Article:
Tourists visiting Myanmar this week have been reminded of the dangers of the un-regulated parts of the casino business inside the country, which is rife with criminality. Chinese-owned casinos in the region have been engaging increasingly in a number of unsavory and criminal behaviors. Most pertinent is the human trafficking of workers into the region, who are brought to work the casinos on false pretenses, often subject to threat and intimidation in order to keep them in the locations they’re needed.
Many of these trafficked workers are young women from the Luang Namtha province of Laos. They’re brought into neighboring Myanmar to a region known locally as the Casino Kosai, a standalone integrated resort in the city of Myawaddy. Dozens of missing person reports have been filed by parents seeking the return of their children, but the efforts to make contact with them and track their whereabouts are currently hampered due to the chaotic social-upheaval in the region.
Intense fighting between the pro and anti junta forces in Myanmar’s Kayin state province are making efforts to track the trafficked workers incredibly difficult. Charities operating in the region have taken it upon themselves to act, and are seeking inroads to recover the lost individuals wherever they may reside. These groups have also gone so far as to blame the Lao authorities for their complicity. Authorities have been mostly useless in dealing with the problem, and the families of the victims are left with no support or answers from government officials.
The Asian casino business is showing signs of becoming totally abject by the stringent rules and regulations we often cover concerning countries in the European, North American, and Australian markets. In Asia, the rules are largely focused on the financial implications at the higher layer, and very often fail to protect the people working in the casinos.
Casino Kosai is a Hidden World of Crime
The Casino Kosai near Myawaddy is now known as a place where many young people from Laos are trapped in a life of crime. They are held in ordinary-looking buildings and made to take part in scams that trick people online. Many have been forced to pretend to be someone looking for love, only to cheat people out of their money.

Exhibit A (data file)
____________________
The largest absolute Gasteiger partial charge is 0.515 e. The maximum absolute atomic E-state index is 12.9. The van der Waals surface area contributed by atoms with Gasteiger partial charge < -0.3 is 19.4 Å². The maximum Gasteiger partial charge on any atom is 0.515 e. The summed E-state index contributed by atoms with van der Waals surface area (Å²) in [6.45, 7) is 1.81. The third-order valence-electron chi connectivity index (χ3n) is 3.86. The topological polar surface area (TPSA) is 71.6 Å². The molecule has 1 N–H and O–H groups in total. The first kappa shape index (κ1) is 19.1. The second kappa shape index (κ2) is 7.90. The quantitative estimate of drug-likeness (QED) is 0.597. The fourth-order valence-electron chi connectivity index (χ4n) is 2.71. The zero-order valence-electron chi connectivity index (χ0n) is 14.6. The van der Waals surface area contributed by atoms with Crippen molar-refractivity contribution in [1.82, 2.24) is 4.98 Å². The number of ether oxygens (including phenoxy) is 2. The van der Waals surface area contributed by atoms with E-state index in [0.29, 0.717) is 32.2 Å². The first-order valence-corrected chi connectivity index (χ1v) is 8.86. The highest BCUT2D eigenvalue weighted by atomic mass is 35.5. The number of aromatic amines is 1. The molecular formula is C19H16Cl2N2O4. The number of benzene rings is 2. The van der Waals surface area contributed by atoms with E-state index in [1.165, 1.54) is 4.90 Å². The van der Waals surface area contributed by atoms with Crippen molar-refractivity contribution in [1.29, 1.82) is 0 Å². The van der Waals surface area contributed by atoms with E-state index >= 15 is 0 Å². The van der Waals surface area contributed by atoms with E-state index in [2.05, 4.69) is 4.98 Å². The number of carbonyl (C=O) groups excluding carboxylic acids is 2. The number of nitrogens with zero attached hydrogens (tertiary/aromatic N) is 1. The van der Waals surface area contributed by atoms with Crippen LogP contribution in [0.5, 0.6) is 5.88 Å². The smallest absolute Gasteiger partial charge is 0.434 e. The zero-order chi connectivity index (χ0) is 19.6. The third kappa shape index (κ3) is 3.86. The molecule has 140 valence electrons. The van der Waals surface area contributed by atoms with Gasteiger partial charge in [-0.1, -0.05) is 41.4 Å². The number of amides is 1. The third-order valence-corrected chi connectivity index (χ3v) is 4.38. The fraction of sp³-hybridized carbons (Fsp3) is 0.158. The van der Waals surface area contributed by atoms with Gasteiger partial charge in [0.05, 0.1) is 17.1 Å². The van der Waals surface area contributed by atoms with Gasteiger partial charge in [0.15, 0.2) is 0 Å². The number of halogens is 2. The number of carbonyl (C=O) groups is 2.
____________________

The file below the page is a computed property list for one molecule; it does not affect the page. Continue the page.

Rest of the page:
Parents of the trapped young people are desperate for help. They have turned to the police and other authorities, but no one seems able to help them. Some parents have even joined together to file an official complaint, but still, nothing has been done. They feel forgotten and don’t know where to turn next.
Recently, a 17-year-old girl was horribly beaten at the casino for trying to contact her mother. The story of her beating, and pictures of her injuries, have shocked many people. Her story shows just how cruel life can be inside the casino, where even the smallest mistake can lead to violence.
Lao Government’s Lack of Action Making Problem Worse
The government’s failure to do anything about the Casino Kosai has angered many people. Some have even accused them of being part of the problem. While this may or may not be true, what is clear is that the authorities have not done enough to help the families who are suffering.
The ongoing fighting in Myanmar’s Kayin state is said to be one of the reasons the authorities can’t get to the casino. But to the parents waiting for their children to be rescued, this sounds like just another excuse. They want action, not words, and they are losing faith in those who are supposed to help them.
Families are now joining together to demand action. They have written letters and filed complaints, but nothing has happened. Even those in charge of stopping trafficking seem unable to do anything. The situation at the casino needs urgent action, not more delays. The world is watching, and it’s time for the government to do the right thing.
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